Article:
Tuesday , 18 June 2019
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Hoping Imran Will Break The Deadlock

MINISTER of State for External Affairs V K Singh on Monday said the Army still rules Pakistan despite Imran Khan’s election as the new Prime Minister. Perhaps the statement should not have come from a minister, though it has been known since the process for elections to the federal Parliament started in Pakistan that the Pakistani Army was favouring Imran Khan to be the next prime minister. Imran Khan had left no one in doubt about this with his radical statements during his election campaign against US interests in and positions on Afghanistan that echoed the Army’s stance. However, Imran Khan is not the first prime minister of Pakistan who is ‘propped up’ by the Army. In that country, the Army has been playing a dominating role for many years. It is not something that has developed in the recent years. It is not that the Army was reduced to a less dominating role during the tenure of Imran Khan’s recent predecessors.

As a matter of fact, the Pakistani Army has been acting often without a clear knowledge or order of the civilian government. General Shuja Pasha, former chief of Inter-Services Intelligence (ISI), Pakistan’s national intelligence agency, had admitted that the Mumbai terror attack in 2008 was planned by “our people.” Gen Pasha disclosed to former Pakistani ambassador to the US Husain Haqqani shortly after the Mumbai attack, “Log hamare thay, operation hamara nahin tha,” meaning that though the operation was done by a jihadi group, men were hired and trained by them. No wonder, the Pakistan government never agreed to co-operate with the Indian investigators and prosecutors in bringing the planners, executors and handlers of the terrorists engaged in the Mumbai terror attack. In the Pathankot case, the evidence including intercepts of telephone conversations pointed to the terror groups involved in the attack doing it with the support of the Pakistani military. It is hardly surprising the Pakistan government never allowed Indian investigations into Pathankot attack to reach a logical end, despite India letting in a Joint Investigation Team (JIT) of Pakistan, comprising military, police and intelligence agencies.

It is the Army which calls the shots in Pakistan as far as the country’s strategic policies with respect to India and Afghanistan are concerned. The Army continues to support the Taliban and other terror groups in Afghanistan whose aim is to keep the country as unstable as possible. This is a policy totally contrary to the US strategy, which is to bring the Taliban to the dialogue table. The Pakistani Army wants the Taliban and the terror groups to go on troubling the US and Afghan forces. The Pakistani Army does not want a government in Kabul that would be hostile to Pakistan and friendly to India. Recently, the US withheld $500-million aid to Pakistan in order to put pressure on its government to stop supporting the terror groups in Afghanistan. But the Pakistani Army has not stopped supporting the terror groups. And there is no sign that Prime Minister Imran Khan will take steps to satisfy the US conditions before the aid is released.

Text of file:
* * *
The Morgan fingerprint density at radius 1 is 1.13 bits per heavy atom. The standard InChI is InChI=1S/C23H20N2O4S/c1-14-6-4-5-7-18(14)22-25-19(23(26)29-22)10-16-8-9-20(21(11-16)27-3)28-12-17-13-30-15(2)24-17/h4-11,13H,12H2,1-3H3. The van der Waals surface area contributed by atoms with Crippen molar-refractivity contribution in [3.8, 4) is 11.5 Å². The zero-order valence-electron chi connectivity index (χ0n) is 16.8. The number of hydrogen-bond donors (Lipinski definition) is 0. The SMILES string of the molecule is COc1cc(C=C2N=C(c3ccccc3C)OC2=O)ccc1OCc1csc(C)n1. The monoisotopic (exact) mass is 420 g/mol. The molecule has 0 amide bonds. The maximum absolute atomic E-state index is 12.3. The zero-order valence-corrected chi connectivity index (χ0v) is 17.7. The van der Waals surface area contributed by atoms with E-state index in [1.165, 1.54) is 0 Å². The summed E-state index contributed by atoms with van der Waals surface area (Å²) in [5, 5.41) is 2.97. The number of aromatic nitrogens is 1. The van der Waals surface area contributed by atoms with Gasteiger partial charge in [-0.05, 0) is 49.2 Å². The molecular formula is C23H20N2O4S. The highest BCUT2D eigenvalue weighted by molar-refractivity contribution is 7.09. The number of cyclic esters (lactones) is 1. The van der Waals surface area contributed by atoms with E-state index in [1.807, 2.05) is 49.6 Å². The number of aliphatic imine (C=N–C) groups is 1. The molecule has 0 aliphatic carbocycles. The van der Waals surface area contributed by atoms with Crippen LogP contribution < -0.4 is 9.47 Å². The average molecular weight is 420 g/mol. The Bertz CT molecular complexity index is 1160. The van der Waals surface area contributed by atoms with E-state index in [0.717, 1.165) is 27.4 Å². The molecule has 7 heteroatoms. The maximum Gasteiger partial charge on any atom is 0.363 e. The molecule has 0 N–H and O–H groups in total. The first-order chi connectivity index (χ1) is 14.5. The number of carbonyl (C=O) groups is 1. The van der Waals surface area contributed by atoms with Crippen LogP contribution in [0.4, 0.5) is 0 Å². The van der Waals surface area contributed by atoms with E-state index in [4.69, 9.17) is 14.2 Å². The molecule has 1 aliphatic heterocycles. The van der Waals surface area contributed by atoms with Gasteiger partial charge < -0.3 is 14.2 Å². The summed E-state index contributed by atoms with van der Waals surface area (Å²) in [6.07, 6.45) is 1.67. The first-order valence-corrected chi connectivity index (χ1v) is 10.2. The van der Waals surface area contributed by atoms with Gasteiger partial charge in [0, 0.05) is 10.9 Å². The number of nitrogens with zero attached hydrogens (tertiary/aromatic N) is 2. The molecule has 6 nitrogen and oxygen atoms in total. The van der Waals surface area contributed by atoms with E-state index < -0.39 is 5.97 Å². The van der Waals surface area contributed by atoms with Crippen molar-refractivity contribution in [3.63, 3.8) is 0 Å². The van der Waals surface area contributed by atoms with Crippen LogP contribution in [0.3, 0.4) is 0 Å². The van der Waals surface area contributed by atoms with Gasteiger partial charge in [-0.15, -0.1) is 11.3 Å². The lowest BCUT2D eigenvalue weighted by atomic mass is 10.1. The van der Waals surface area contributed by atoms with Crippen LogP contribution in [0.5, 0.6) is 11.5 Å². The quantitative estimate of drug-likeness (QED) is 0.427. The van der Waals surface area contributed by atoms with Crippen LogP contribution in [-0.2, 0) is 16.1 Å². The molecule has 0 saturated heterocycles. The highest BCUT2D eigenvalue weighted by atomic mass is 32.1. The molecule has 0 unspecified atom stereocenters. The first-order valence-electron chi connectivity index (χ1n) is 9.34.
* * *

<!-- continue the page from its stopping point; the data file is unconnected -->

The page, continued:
Asked to comment on incidents of infiltration at the border after a change of government in Pakistan, V K Singh said, without naming Imran Khan, “Did you expect a change? I don’t know. After all, the person has been propped up by the (Pakistan) Army. The Army still rules (in Pakistan). So, let’s wait and watch how things go — whether the person remains under Army control or doesn’t remain under its control.” The past experience suggests that Pakistan’s prime ministers count for little in so far as relations with India are concerned. Previous prime ministers have tried to build up good relations with India – of course, without compromising on the Kashmir question. But every time some progress on normalization of relationship was made, the Pakistani Army and ISI carried out some action that spoiled the scene. The Pathankot case, and before that the killings on the Line of Control in Kashmir, were intended to disrupt the process that was started with the visit of Pakistani prime minister Nawaz Sharif to the swearing-in ceremony of Prime Minister Narendra Modi. There has been incontrovertible evidence of Pakistani military setting up training camps for terror groups and providing the recruits arms and also support in planning and executing attacks. Notwithstanding this reality, the Pakistani civilian leadership can play a role in establishing peace in Afghanistan and Kashmir. They can use popular support to push for decisions that may not be liked by the Army but will be welcomed by the Pakistani people at large. Let us hope Imran Khan finds his feet and is able to break the deadlock.

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